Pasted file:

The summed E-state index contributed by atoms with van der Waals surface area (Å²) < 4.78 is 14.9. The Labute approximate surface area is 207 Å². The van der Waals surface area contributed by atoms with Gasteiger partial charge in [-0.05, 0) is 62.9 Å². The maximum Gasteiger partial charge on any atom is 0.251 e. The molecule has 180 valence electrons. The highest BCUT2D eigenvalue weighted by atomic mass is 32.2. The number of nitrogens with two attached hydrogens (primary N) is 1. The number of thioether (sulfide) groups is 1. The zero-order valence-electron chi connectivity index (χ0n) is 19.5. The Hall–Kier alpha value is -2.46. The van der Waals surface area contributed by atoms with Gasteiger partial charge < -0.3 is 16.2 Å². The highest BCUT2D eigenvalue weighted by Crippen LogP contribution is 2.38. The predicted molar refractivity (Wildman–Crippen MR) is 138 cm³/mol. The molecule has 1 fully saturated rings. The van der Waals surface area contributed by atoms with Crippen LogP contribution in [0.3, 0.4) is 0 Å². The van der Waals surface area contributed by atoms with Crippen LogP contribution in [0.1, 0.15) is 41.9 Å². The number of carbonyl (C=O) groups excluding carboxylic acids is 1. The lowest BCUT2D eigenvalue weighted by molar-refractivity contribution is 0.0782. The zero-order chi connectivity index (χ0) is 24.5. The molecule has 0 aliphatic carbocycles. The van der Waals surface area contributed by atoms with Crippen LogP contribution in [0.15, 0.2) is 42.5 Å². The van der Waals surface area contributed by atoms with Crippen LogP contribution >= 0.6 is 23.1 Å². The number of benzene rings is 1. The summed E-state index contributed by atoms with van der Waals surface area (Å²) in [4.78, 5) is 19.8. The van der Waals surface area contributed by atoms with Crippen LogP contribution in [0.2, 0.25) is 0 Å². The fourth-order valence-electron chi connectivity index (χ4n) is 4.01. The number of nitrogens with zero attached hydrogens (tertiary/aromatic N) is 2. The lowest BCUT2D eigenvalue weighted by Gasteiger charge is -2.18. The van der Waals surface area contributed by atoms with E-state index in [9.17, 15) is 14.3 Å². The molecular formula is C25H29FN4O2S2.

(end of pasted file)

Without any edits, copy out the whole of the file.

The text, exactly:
The summed E-state index contributed by atoms with van der Waals surface area (Å²) < 4.78 is 14.9. The Labute approximate surface area is 207 Å². The van der Waals surface area contributed by atoms with Gasteiger partial charge in [-0.05, 0) is 62.9 Å². The maximum Gasteiger partial charge on any atom is 0.251 e. The molecule has 180 valence electrons. The highest BCUT2D eigenvalue weighted by atomic mass is 32.2. The number of nitrogens with two attached hydrogens (primary N) is 1. The number of thioether (sulfide) groups is 1. The zero-order valence-electron chi connectivity index (χ0n) is 19.5. The Hall–Kier alpha value is -2.46. The van der Waals surface area contributed by atoms with Gasteiger partial charge < -0.3 is 16.2 Å². The highest BCUT2D eigenvalue weighted by Crippen LogP contribution is 2.38. The predicted molar refractivity (Wildman–Crippen MR) is 138 cm³/mol. The molecule has 1 fully saturated rings. The van der Waals surface area contributed by atoms with Crippen LogP contribution in [0.3, 0.4) is 0 Å². The van der Waals surface area contributed by atoms with Crippen LogP contribution in [0.1, 0.15) is 41.9 Å². The number of carbonyl (C=O) groups excluding carboxylic acids is 1. The lowest BCUT2D eigenvalue weighted by molar-refractivity contribution is 0.0782. The zero-order chi connectivity index (χ0) is 24.5. The molecule has 0 aliphatic carbocycles. The van der Waals surface area contributed by atoms with Crippen LogP contribution in [0.15, 0.2) is 42.5 Å². The van der Waals surface area contributed by atoms with Crippen LogP contribution >= 0.6 is 23.1 Å². The number of benzene rings is 1. The summed E-state index contributed by atoms with van der Waals surface area (Å²) in [4.78, 5) is 19.8. The van der Waals surface area contributed by atoms with Crippen LogP contribution in [0.2, 0.25) is 0 Å². The fourth-order valence-electron chi connectivity index (χ4n) is 4.01. The number of nitrogens with zero attached hydrogens (tertiary/aromatic N) is 2. The lowest BCUT2D eigenvalue weighted by Gasteiger charge is -2.18. The van der Waals surface area contributed by atoms with E-state index in [9.17, 15) is 14.3 Å². The molecular formula is C25H29FN4O2S2.